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Thursday, 5 September, 2002, 02:10 GMT 03:10 UK
Libya 'right for human rights job'
Seif al-Islam Gaddafi
Libya 'has a poor human rights record'

The son of the Libyan leader Muammar Gaddafi has defended Libya's much-criticised nomination as chair of the United Nations Commission for Human Rights, the UN's main human rights monitoring body.


We can work with this commission to enhance the situation of the human rights in the Middle East

Seif al-Islam Gaddafi
The nomination has drawn criticism from the US and western human rights groups.

The younger Gaddafi, Seif al-Islam Gaddafi, heads a charity foundation which he says is independent of his father's government.

He said in an exclusive BBC interview that he supported the move for his country to head the UN Commission on the unusual grounds that Libya had a bad human rights record.

'Embarrassment'

It is Africa's turn to nominate the chair of the UN Human Rights Commission and the African Union - a continent-wide body largely financed by Colonel Gaddafi - had put forward Libya's name.

Colonel Muammar Gaddafi
Libya could be serious about trying to change his image

Colonel Gaddafi's son defended the move for Libya to head the commission.

"We have a bad record regarding human rights in this region in general... not just Libya but in all the Third (World) countries and in particular in the Middle East," he said.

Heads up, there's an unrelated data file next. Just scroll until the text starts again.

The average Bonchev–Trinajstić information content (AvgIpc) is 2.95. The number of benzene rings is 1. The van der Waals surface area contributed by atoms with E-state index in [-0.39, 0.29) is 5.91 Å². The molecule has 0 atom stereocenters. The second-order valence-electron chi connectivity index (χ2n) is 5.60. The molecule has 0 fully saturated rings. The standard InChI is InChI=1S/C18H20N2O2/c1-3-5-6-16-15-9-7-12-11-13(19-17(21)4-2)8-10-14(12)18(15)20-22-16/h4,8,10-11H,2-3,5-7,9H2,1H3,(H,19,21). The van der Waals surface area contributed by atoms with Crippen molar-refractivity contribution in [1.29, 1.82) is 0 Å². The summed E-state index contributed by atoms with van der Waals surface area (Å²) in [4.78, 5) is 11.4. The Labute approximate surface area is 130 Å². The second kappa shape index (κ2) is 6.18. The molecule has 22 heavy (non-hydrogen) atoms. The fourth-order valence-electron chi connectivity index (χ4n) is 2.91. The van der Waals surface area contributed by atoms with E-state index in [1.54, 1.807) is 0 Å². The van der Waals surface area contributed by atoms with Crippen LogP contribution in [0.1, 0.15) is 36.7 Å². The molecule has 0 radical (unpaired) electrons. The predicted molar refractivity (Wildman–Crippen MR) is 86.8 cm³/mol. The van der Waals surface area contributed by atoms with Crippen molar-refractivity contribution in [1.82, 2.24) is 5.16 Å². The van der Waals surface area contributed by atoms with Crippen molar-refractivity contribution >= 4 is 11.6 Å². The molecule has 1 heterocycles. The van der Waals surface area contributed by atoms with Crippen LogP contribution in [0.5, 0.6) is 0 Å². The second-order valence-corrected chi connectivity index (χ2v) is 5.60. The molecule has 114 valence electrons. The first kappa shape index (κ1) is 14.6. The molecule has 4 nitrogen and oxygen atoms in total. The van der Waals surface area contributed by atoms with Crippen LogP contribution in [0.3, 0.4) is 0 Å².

"It's a good time now to have a country from this region in that position because... it's an embarrassment to those countries because they are violating the human rights.

"We can work with this commission to enhance the situation of the human rights in the Middle East," he added.

Protests

The argument seems to be that although Libya has a bad record on human rights its heading of the UN Commission could embarrass regional governments into cleaning up their act.

The nomination has brought howls of protest from the US and lobby groups like the New York-based Human Rights Watch.

They said Libya was in no position to judge the human rights of others when it was hiding its own violations.

It is also ironic that Africa should be pushing Libya's case when just two years ago, thousands of black African immigrants were the targets of racially motivated violence in Tripoli and when many were unceremoniously deported from the country.

However, it is also possible that Libya is serious about trying to clean up its image.

It recently mended some diplomatic fences with Britain and the fact that Libya is at least airing human rights issues may be another part of this charm offensive.

 WATCH/LISTEN
 ON THIS STORY
The BBC's Mark Doyle
"Colonel Gadafi's son concedes that Libya has a bad human rights record"
See also:

22 Aug 02 | Africa
20 Feb 02 | Middle East
07 Aug 02 | Middle East
11 Jul 02 | Africa
09 Jul 02 | Africa
03 May 01 | Americas
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